The University of Southampton
University of Southampton Institutional Repository

Prevalence of diabetes and impaired glucose tolerance in patients with schizophrenia

Prevalence of diabetes and impaired glucose tolerance in patients with schizophrenia
Prevalence of diabetes and impaired glucose tolerance in patients with schizophrenia
Declaration of interest: C.B. is an employee of Eli Lilly & Co; R.H. has received educational grants and fees for lecturing and consultancy work from Eli Lilly & Co.
Background: A number of studies have examined the prevalence of diabetes mellitus and impaired glucose tolerance in general populations and in those with schizophrenia and other forms of serious mental illness.
Aims: To establish whether it is possible to describe accurately comparative rates of diabetes mellitus and impaired glucose tolerance in populations of people with schizophrenia and those without mental illness.
Method: Review of current literature.
Results: Research published in the pre-neuroleptic era suggested that people with severe mental illness were at increased risk of developing glycaemic abnormalities. Recent studies appear to confirm that the prevalence of diabetes and impaired glucose tolerance may be higher in people with schizophrenia than in the general population, and suggest that patients with schizophrenia have impaired glucose tolerance even before they begin treatment.
Conclusions: Schizophrenia may be a significant and independent risk factor for both diabetes and impaired glucose tolerance. Current data preclude precise estimates of the prevalence of these conditions among people with schizophrenia.
0007-1250
s67-s71
Bushe, Chris
cb7915e9-b24f-40f4-8d7c-02bb73274e93
Holt, Richard
d54202e1-fcf6-4a17-a320-9f32d7024393
Bushe, Chris
cb7915e9-b24f-40f4-8d7c-02bb73274e93
Holt, Richard
d54202e1-fcf6-4a17-a320-9f32d7024393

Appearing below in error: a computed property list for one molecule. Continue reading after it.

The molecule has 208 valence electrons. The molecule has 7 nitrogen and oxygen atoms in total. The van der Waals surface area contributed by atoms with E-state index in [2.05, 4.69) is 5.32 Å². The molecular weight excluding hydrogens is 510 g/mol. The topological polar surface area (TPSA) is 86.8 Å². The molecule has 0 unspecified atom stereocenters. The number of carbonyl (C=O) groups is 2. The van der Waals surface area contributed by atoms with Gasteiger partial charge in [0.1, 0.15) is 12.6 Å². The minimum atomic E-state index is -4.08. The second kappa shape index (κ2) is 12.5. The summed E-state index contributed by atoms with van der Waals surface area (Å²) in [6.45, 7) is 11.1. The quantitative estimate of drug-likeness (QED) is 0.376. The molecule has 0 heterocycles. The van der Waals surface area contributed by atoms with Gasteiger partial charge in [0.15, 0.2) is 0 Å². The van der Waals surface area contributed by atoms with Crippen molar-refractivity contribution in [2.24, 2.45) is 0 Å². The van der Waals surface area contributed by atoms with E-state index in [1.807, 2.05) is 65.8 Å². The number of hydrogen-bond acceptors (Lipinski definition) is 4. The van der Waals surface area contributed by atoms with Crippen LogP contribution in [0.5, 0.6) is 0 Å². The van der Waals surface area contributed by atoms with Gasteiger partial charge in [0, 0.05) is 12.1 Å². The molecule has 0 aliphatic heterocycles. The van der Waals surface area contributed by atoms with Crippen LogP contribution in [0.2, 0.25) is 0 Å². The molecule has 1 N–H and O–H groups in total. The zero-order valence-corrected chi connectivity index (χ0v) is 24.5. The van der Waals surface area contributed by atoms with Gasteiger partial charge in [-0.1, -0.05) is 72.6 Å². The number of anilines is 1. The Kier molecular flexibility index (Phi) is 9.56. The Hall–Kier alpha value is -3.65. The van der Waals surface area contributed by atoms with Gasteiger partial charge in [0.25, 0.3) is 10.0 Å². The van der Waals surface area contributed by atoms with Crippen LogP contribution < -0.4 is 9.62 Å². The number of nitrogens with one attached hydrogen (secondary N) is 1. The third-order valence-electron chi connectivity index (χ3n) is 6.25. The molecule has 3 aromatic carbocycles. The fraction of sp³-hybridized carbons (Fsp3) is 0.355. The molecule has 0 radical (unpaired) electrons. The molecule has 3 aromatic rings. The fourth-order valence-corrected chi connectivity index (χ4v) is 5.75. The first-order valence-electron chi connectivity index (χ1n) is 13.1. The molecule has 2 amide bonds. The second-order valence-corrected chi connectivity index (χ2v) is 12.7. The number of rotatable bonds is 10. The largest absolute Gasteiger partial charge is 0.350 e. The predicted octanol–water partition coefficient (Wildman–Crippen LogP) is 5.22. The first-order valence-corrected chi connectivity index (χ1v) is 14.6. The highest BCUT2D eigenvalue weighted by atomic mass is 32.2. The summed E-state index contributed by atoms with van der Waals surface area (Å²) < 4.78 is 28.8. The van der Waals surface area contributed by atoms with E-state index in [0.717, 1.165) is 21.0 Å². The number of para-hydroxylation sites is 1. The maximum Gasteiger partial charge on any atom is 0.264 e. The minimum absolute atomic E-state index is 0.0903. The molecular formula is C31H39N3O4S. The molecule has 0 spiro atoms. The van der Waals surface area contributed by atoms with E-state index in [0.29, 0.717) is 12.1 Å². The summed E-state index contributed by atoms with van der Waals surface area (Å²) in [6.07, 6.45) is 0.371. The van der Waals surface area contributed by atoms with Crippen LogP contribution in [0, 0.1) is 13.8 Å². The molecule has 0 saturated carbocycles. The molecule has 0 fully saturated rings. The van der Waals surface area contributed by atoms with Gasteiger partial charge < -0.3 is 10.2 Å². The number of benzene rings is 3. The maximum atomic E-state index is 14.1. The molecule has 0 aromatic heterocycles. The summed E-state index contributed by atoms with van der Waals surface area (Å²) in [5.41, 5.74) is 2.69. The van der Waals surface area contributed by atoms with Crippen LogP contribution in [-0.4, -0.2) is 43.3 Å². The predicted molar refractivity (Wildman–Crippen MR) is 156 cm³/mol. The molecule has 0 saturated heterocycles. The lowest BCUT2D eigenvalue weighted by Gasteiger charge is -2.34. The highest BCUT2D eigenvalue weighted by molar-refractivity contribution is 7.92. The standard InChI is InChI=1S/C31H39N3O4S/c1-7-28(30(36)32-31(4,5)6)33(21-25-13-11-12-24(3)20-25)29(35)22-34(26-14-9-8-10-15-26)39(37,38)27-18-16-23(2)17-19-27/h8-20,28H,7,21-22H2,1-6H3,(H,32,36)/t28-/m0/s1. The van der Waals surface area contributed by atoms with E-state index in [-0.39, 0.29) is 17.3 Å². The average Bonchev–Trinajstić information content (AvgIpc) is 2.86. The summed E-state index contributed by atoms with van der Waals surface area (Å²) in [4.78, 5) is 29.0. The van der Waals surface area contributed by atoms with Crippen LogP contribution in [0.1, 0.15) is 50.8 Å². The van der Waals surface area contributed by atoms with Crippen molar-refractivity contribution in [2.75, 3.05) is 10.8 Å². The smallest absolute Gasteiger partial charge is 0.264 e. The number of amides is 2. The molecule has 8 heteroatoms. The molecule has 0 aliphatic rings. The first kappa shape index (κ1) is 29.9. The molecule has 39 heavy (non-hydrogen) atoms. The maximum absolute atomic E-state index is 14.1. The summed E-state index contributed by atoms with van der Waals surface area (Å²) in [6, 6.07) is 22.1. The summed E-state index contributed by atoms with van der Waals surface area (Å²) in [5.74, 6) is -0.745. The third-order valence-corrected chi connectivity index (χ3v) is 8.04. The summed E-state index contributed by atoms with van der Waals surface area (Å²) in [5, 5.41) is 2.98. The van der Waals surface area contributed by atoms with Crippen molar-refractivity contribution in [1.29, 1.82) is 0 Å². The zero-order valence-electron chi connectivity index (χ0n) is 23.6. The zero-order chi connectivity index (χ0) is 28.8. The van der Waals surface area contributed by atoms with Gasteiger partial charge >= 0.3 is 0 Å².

Bushe, Chris and Holt, Richard (2004) Prevalence of diabetes and impaired glucose tolerance in patients with schizophrenia. The British Journal of Psychiatry, 184 (suppl. 47), s67-s71.

Record type: Article

Abstract

Declaration of interest: C.B. is an employee of Eli Lilly & Co; R.H. has received educational grants and fees for lecturing and consultancy work from Eli Lilly & Co.
Background: A number of studies have examined the prevalence of diabetes mellitus and impaired glucose tolerance in general populations and in those with schizophrenia and other forms of serious mental illness.
Aims: To establish whether it is possible to describe accurately comparative rates of diabetes mellitus and impaired glucose tolerance in populations of people with schizophrenia and those without mental illness.
Method: Review of current literature.
Results: Research published in the pre-neuroleptic era suggested that people with severe mental illness were at increased risk of developing glycaemic abnormalities. Recent studies appear to confirm that the prevalence of diabetes and impaired glucose tolerance may be higher in people with schizophrenia than in the general population, and suggest that patients with schizophrenia have impaired glucose tolerance even before they begin treatment.
Conclusions: Schizophrenia may be a significant and independent risk factor for both diabetes and impaired glucose tolerance. Current data preclude precise estimates of the prevalence of these conditions among people with schizophrenia.

Full text not available from this repository.

More information

Published date: 2004
Additional Information: Schizophrenia and diabetes 2003: an expert consensus meeting; Edited by T.G. Dinan

Identifiers

Local EPrints ID: 25305
URI: https://eprints.soton.ac.uk/id/eprint/25305
ISSN: 0007-1250
PURE UUID: 947aaa76-67ae-4f10-a1e7-fe5f44eb0078
ORCID for Richard Holt: ORCID iD orcid.org/0000-0001-8911-6744

Catalogue record

Date deposited: 07 Apr 2006
Last modified: 20 Jul 2019 01:06

Export record

Contributors

Author: Chris Bushe
Author: Richard Holt ORCID iD

University divisions

Download statistics

Downloads from ePrints over the past year. Other digital versions may also be available to download e.g. from the publisher's website.

View more statistics

Atom RSS 1.0 RSS 2.0

Contact ePrints Soton: eprints@soton.ac.uk

ePrints Soton supports OAI 2.0 with a base URL of https://eprints.soton.ac.uk/cgi/oai2

This repository has been built using EPrints software, developed at the University of Southampton, but available to everyone to use.

We use cookies to ensure that we give you the best experience on our website. If you continue without changing your settings, we will assume that you are happy to receive cookies on the University of Southampton website.

×